Naracoorte Caves National Park

This article is about a World Heritage Site
From Simple English Wikipedia, the free encyclopedia

The Naracoorte Caves National Park is a national park in the southeast of the Australian state of South Australia, 313 km southeast of Adelaide, 83 km north of Mount Gambier and 15 km southeast of Naracoorte.[1] 1994, the area was declared a national park because of its extraordinarily extensive fossil finds and classified together with Riversleigh in Queensland as a UNESCO World Heritage Site. The natural world heritage area contains 26 caves on 3.05 km² area.

Facilities and sights[change | change source]

The park is a tourist attraction and has a campground, RV park, group accommodation, picnic areas and a cafe. The number of sights is huge. Cave tours are offered by trained guides. There you can see caves filled with a large number of interesting fossils. With the help of modern technology, visitors can be shown the inside of the normally inaccessible Bat Cave, where thousands of bats breed every year. There are also cave tours for adventurers, a number of special tours and special events.

Emergence[change | change source]

The limestone in the area was formed by corals and other marine life 200 million years ago when it was below sea level and again about 20 million years ago when the land was again below sea level. Since then, groundwater has loosened part of the limestone, creating the caves. These caves, like the Victoria Fossil Cave or the Blanche Cave, are often not far underground and holes opened up that posed dangers to the unwary. This created a remarkable collection of fossils. Mammals and other land creatures fell into the open holes and were unable to escape. The fossils were preserved in banks of earth washed and blown from the surface of the earth. In some places the fossil-bearing layer is up to 20 m thick. Some of these areas will be saved for future exploration when better methods of dating and reconstructing fossil records become available. The fossil traps are particularly important for research into the Australian megafauna.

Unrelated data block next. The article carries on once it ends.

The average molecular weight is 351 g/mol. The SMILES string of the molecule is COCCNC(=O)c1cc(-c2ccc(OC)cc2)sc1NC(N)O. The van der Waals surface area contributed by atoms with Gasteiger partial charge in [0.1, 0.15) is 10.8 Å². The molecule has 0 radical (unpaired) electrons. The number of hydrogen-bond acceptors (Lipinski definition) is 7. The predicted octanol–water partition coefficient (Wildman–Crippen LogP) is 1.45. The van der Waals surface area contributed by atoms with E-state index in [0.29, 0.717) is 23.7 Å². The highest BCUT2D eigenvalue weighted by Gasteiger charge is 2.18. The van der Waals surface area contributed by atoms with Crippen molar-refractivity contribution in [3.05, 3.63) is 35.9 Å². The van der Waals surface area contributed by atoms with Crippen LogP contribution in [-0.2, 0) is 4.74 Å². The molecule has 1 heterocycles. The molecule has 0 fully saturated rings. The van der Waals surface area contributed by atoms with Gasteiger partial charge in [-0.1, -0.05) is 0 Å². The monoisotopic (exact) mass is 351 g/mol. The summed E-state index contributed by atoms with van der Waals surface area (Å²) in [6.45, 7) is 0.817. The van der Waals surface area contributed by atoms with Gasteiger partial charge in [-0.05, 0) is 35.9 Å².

References[change | change source]

  1. Steve Parish: Australian Touring Atlas. Steve Parish Publishing Pty. Ltd. Archerfield QLD (2007). ISBN 978174193232-4. S. 69

Sources[change | change source]

Literature[change | change source]

  • Joel Achenbach: Lost Giants . National Geographic. Issue 4, Volume 218 (October 2010). pp. 90–109

Other websites[change | change source]